If you haven't done so already, I highly recommend checking out's channel for some Steam Deck gameplay videos. They do a fantastic job showcasing how versatile of a system the Deck can be. You can hook it up to a monitor and play League of Legends or StarCraft 2 with a mouse and keyboard. If you're into fighting games, you can hook your fighting stick to the device and play it that way. Are you unhappy that the Nintendo Switch version of the Kingdom Hearts series runs on the cloud? Well, you can play the series on the Steam Deck natively thanks to the Heroic launcher, an open-source games launcher for the Epics Games Store and GOG.

But what excites me the most is the Steam Deck's emulation capabilities. The prospect of playing N64, Gamecube, PS2, PSP, etc. games on the go is extremely appealing and exponentially grows the library on top of Steam. For its specs, the Deck can emulate games up to the PS2/Gamecube era rather well with varying mileage with PS3 and Switch games (and the Linux version for CEMU is also in the works). The Phawx has uploaded very comprehensive guides for running PCSX2 and RPCS3 on the Deck. He also had guides for Dolphin and Yuzu/Ryujinx, but Nintendo took those videos down via DMCA claims. While the concerns of people emulating pirated ROMs are understandable, part of me feels that Nintendo is salty that the Steam Deck beat it to the punch at filling the "Switch Pro/Super Switch" niche.


As you can see, The Phawx's video grabbed a lot of attension, including Nintendo's. Source: Exputer

The Steam Deck Still Has Room to Improve

Overall, I think the Steam Deck's launch went as well as it possibly could. The consumer impressions are largely positive and about 1100 games are labeled as "verified" or "playable" with the list continuing to grow. Valve has demonstrated that it is extremely dedicated to the handheld and that it will not go the way of the Steam Machines. When consumers reported issues with stick drift, Valve quickly released a patch to resolve the issue. Proton continues to receive updates along with 3rd party versions like Glorious Eggroll implementing their own patches. The API wrappers, DXVK and VKD3D, also received updates to improve performance.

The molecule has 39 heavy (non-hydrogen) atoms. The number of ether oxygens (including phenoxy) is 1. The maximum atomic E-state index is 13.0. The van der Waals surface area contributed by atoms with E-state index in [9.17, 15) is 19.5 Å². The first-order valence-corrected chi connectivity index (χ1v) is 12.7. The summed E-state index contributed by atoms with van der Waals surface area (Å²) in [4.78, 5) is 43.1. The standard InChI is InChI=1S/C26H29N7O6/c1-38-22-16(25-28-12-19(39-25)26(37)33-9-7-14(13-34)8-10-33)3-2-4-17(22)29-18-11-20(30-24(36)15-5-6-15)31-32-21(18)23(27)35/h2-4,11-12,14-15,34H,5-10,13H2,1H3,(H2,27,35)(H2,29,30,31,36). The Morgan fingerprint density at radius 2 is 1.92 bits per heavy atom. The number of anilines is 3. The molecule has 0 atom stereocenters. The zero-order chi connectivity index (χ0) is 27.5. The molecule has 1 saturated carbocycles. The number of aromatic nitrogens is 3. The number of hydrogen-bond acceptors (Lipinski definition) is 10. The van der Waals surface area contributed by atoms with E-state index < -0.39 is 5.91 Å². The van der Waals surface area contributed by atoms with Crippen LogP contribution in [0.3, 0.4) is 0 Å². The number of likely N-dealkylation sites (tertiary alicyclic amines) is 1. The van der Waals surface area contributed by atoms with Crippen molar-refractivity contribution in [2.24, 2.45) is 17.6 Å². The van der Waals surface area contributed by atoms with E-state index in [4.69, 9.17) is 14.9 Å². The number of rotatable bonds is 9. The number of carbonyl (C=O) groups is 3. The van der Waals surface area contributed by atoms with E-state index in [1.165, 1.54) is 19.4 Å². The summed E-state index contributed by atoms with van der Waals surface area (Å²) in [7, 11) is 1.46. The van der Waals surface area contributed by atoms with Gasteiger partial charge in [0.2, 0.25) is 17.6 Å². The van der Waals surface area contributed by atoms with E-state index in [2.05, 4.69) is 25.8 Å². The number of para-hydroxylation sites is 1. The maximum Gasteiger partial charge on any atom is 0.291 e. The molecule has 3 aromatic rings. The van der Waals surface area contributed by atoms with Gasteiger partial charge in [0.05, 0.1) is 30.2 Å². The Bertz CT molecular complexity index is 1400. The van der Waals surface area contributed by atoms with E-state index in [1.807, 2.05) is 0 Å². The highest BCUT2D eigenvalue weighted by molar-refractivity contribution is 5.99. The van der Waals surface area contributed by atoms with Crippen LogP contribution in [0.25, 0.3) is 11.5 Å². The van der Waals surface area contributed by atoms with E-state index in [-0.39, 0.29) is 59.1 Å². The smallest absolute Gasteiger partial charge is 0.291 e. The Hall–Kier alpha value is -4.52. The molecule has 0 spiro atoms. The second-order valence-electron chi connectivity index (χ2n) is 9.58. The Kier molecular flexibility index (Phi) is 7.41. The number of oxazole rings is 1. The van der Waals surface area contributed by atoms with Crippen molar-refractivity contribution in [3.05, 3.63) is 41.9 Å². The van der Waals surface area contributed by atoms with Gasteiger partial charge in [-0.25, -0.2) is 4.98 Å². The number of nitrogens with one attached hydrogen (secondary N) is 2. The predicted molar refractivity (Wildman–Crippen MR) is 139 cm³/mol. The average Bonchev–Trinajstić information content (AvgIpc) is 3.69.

There are still a number of kinks that Valve needs to sort out such as library navigation and the continuing anti-cheat issue, particularly when it comes to the developer's willingness to provide Linux support. However, with Valve developer Lawrence Yang stating that "hundreds of thousands" of Decks will be shipped by the second month, I think more developers will begin support the Deck and Linux once they see the growing userbase.

In addition, the Steam Deck will become more performant over time thanks to updated kernels and Mesa drivers. Currently, SteamOS utilizes a custom 5.13 kernel which does not contain FUTEX2 which is present beginning in the 5.16 kernel. The upcoming 5.17 kernel contains AMD's P-state driver which will help improve power efficiency of Zen 2 CPUs, including the Steam Deck's SoC. Lastly, dynamic variable rate shading has been merged with Mesa 22.1 which will release this summer. Basically, this feature will dynamically lower shading resolutions at less important areas of the screen to improve performance and lower power consumption.

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Agnostic classical liberal & fiscal conservative who likes anime, JRPGs, and Linux. You can also follow me on,,, and

Late to the Show and Games
Late to the Show and Games